Increased diversity, local employment in new construction announced as goals of U. of C. and Medical Center

CHRISTOPHER AMATI
Staff Writer
 
The University of Chicago (U. of C.) and the University of Chicago Medical Center issued a joint news release, March 15, outlining their efforts to be more inclusive of women and minorities in their construction projects and workforce. In addition, a new mentor-protégée program was announced. 

The university is raising its goal for minority participation to 35 percent from 25 percent, matching the medical center’s threshold. Both are raising the minimum level of woman-owned firms from five to six percent.
 
There have been minimum participation goals in place at the medical Center on capital construction projects since 2001. Certified minority-owned and woman-owned contracting companies have been mandated, with the U. of C. requiring compliance on capital construction projects costing more than two million dollars since 2005.  Both institutions will also increase the mandatory rate of residency for workers on the projects to forty percent.  Contractors will be reviewed for compliance and face loss of eligibility for failure to comply.
 
The mentor-protégée program is designed to foster technical skill, expertise and knowledge in the fields of engineering, architecture and construction.   Intended to encourage the growth and ability of fledgling minority contractors by aligning them with those in the industry with deep knowledge, protégée firms will also receive assistance from programs offered by the University’s Polsky Exchange and the UChicago Local Initiative, which both work to connect local businesses to opportunities at the U. of C. and the medical center.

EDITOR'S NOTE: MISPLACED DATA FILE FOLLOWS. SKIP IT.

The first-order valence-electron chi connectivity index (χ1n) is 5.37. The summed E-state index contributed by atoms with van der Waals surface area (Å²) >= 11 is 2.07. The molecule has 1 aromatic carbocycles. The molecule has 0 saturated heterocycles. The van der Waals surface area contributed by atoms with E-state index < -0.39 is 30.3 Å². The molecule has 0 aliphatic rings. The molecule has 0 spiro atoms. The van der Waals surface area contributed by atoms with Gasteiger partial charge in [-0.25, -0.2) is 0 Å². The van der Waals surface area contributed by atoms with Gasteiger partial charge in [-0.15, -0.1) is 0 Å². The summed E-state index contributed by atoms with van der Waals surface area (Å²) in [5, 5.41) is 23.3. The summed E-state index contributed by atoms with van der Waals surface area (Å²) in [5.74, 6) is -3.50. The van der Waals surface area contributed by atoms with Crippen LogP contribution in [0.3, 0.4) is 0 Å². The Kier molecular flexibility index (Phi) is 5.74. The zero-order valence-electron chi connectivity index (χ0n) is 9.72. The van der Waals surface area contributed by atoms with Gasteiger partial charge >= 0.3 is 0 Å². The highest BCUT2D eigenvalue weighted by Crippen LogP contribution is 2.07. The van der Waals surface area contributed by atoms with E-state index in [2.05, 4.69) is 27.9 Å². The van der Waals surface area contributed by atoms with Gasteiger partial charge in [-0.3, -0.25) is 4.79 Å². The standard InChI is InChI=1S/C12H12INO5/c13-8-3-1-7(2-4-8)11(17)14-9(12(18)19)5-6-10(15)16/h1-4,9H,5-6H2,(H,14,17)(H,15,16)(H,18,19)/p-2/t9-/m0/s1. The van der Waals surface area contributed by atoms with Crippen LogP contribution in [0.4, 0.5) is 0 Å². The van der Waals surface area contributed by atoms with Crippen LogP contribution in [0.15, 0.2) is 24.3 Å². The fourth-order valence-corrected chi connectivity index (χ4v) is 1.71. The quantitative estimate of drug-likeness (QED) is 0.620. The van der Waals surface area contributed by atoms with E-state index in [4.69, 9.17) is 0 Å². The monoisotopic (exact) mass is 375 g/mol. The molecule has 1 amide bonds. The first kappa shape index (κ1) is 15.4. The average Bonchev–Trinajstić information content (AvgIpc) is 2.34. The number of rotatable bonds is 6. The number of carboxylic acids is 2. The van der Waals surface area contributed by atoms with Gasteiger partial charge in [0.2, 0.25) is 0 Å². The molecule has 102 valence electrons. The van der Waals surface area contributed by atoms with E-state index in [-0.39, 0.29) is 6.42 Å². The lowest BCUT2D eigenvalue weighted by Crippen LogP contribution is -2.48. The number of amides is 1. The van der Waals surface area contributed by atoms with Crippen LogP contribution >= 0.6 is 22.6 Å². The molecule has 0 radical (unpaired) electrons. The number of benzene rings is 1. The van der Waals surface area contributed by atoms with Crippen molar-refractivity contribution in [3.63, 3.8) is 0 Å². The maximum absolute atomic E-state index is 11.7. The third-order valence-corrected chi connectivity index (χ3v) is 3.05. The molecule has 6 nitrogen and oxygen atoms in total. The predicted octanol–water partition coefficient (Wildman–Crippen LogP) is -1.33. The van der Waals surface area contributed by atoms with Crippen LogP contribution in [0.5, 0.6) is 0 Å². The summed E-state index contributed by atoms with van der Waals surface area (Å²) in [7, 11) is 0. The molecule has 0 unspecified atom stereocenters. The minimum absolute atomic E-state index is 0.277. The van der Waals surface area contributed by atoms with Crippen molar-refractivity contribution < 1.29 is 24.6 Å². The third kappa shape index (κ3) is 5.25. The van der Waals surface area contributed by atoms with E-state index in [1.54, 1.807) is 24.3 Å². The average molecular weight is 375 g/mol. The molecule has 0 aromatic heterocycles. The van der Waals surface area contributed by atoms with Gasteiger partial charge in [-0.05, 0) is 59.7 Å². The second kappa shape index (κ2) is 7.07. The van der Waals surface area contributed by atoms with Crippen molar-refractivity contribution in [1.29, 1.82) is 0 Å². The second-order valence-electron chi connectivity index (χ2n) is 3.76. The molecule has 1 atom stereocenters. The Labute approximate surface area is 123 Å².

There has been an effort towards increased inclusion on the rise for several years. In 2012 members of the African American Contractor’s Association, the Save Our Community Coalition and other individuals concerned with the issue of community employment formed an exploratory committee to meet with the university over how to achieve greater participation in its projects.  The announced agreement is a result of that effort.  
 
There will be a body created, the Joint Economic Sustainability Committee, to monitor and develop a format to report on the forthcoming inclusion goal performance. It will also in the words of the news release…”collaborate to increase outreach to minority- and women-owned trade and prime contractors, coordinate community meetings…provide updates upcoming opportunities and develop programs… for increasing opportunities for minorities, women and local residents.”  

The committee will be chaired by Derek Douglas, vice president for civic engagement at the university, and consist of administrators from the university and the medical center.
 
 
 c.amati@hpherald.com